SNELLVILLE, Ga. - A Snellville couple is remembering the loss of their son on this Memorial Day.
Specialist Etienne Murphy was killed on May 27, 2017 during a rollover crash in Syria.
His parents, Sheila Mitchell-Murphey and Calvin Murphy received the news the day after.
"I was actually texting him asking how many were in his platoon because I was sending a care package, not knowing the day before he was in a vehicle roll over," Mitchell-Murphy said. "So I'm celebrating while he's in distress. So when I get home, I get a knock on the door and they say your son was in a vehicle rollover and he didn't make it. I just died."
The 22-year-old was just five days into his four-month-long deployment.
Murphy was based at Hunter Army Airfield in Savannah, just about four hours from his hometown of Snellville.
Mitchell-Murphy recalls the last time she saw her son in person.
"I couldn't take my hands off of him. He said, 'I'll be back.' That's the last time I touched him. That's the last time I heard his voice. That's the last time I touched him. It hurts my heart. My whole soul is gone," she said.
Murphy was born in Boston, but the family moved to Snellville when he was 7 years old.
He attended South Gwinnett High School and knew at a young age that he wanted to join the Army.
Murphy loved fishing, was a Star Wars fanatic, and loved the New England Patriots.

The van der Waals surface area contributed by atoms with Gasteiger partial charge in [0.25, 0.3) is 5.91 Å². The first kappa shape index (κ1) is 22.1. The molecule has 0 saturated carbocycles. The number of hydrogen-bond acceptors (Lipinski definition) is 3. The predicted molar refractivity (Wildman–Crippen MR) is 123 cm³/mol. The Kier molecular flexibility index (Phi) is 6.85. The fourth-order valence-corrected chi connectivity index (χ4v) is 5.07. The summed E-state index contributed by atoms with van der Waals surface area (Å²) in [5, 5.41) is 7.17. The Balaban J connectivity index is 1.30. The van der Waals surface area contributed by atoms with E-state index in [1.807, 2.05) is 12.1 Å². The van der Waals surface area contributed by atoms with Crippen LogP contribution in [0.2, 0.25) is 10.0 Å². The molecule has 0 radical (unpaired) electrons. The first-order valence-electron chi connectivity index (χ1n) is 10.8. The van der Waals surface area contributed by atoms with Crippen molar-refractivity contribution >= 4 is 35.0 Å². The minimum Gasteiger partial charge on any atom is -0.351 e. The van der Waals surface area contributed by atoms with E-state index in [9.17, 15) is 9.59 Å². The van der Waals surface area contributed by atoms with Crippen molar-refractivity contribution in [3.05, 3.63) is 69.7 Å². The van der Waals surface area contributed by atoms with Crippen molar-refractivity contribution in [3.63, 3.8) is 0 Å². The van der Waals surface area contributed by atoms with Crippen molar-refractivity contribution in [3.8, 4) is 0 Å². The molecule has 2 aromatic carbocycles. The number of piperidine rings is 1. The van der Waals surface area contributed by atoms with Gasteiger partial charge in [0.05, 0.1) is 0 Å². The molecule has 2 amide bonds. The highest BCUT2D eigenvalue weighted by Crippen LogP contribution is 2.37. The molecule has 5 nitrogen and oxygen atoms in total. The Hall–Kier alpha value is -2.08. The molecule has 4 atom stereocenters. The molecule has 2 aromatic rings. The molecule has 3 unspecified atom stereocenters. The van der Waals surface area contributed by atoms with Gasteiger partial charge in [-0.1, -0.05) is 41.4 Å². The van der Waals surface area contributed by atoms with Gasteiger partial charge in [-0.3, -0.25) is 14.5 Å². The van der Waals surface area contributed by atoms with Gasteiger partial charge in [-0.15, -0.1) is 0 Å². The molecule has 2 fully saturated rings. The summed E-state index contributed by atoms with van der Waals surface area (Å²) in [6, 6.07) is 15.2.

Now, less than a mile from the high school he once attended sits a wall with his name and a banner with his picture.
On Monday, his parents stood on the side of the road, with a flag in hand. They said they wanted to remind others that people like their son are the meaning behind this holiday.
"We just want everyone to remember our son. This is the day that we want everyone to understand that it's not about cookouts or sales. Remember those who allowed them to do the things that they do today. Because freedom isn't free," Murphy said.
In past years, they spent Memorial Day gathering with other gold star families, finding comfort in one another.
They couldn't do that this year because of the coronavirus pandemic but the couple says they're all together in spirit.
"All the gold star families are awesome to me because they are pushing through the most horrible pain that you could ever imagine... I just love them so much. And thank you, America, for honoring my son and all of the other fallen heroes who are no long here with us. That is what Memorial Day is about," Mitchell-Murphy said.
Mitchell-Murphy said a part of her grieving process has included writing open and raw posts about her pain.
She's now turned that into a book and hopes other gold star families find comfort in knowing they're not alone in their pain.
You can find more information about her book here.
A portion of the proceeds goes to Amvets and the Specialist Etienne Murphy Gold Star Parents Relief Fund.
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